Australia’s Olympic Performance – Just Brilliant


How good is Australia – not just with its economic performance, but even with its terrific results in the Olympics.

As at the end of Friday, 3 August, here are a few facts:

Australia, in terms of population, 52nd biggest country in the world.

Total medals:  8th

Gold:  Equal 19th

Silver:  4th

Bronze:  Equal 10th.

Keep going team!

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Not a Media Release from the RBA: 7 August Interest Rate Cut


Not a Media Release

Number 2012-XXX
Date 7 August 2012
Embargo For Immediate Release

Not a Statement by Glenn Stevens, Governor: Monetary Policy Decision

At its meeting today, the Board decided to reduce the cash rate by 25 basis points to 3.25 per cent.

Growth in the world economy has moderated in recent months and as a result, there are expectations for further monetary policy easings across most of the world.  Recent indicators continue to suggest weakening in Europe and a further slowing in the pace of growth in China. Conditions in other parts of Asia remain firm, although the ongoing trend is unclear and could be dampened by the effects of slower growth outside the region. The United States recovery has recently faltered with a moderation in growth in the most recent period.  This global weakness is showing up in on-going falls in commodity prices, which will help to reduce inflation and providing scope for some countries to ease macroeconomic policies. A climate related rise in grains prices, while significant, will be temporary.  Australia’s terms of trade are falling and given current global economic trends, more falls are expected over the medium term.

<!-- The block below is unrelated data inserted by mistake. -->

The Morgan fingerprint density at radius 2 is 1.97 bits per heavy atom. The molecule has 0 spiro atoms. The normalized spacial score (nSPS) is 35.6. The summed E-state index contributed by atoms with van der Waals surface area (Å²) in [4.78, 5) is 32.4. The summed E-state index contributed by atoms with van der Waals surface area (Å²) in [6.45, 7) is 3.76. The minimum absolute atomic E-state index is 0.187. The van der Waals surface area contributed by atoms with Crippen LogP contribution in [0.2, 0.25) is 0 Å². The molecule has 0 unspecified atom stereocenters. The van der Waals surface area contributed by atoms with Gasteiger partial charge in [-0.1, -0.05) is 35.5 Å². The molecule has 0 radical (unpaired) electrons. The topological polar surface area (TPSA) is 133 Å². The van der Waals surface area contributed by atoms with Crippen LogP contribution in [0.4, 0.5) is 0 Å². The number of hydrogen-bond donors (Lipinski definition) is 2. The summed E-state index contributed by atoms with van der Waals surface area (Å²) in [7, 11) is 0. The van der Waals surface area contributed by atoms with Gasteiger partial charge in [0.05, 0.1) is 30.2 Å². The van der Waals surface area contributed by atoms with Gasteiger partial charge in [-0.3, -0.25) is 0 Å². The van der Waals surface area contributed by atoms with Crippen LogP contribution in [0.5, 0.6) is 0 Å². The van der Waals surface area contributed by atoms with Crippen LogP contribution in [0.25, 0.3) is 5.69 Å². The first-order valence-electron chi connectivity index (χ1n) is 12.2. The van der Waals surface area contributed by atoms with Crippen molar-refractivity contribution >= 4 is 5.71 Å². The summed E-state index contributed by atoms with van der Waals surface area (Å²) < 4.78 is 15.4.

Financial markets remain fickle and sovereign bond yields in many credit worthy countries are at record lows.  In other countries, yields have increased to levels that, if sustained, would threaten the borrowing capabilities of countries that currently have the most acute fiscal concerns.  In some instances, sovereign bond yields are negative which reflects economic concerns and potentially disinflation risks.  Share markets have remained volatile.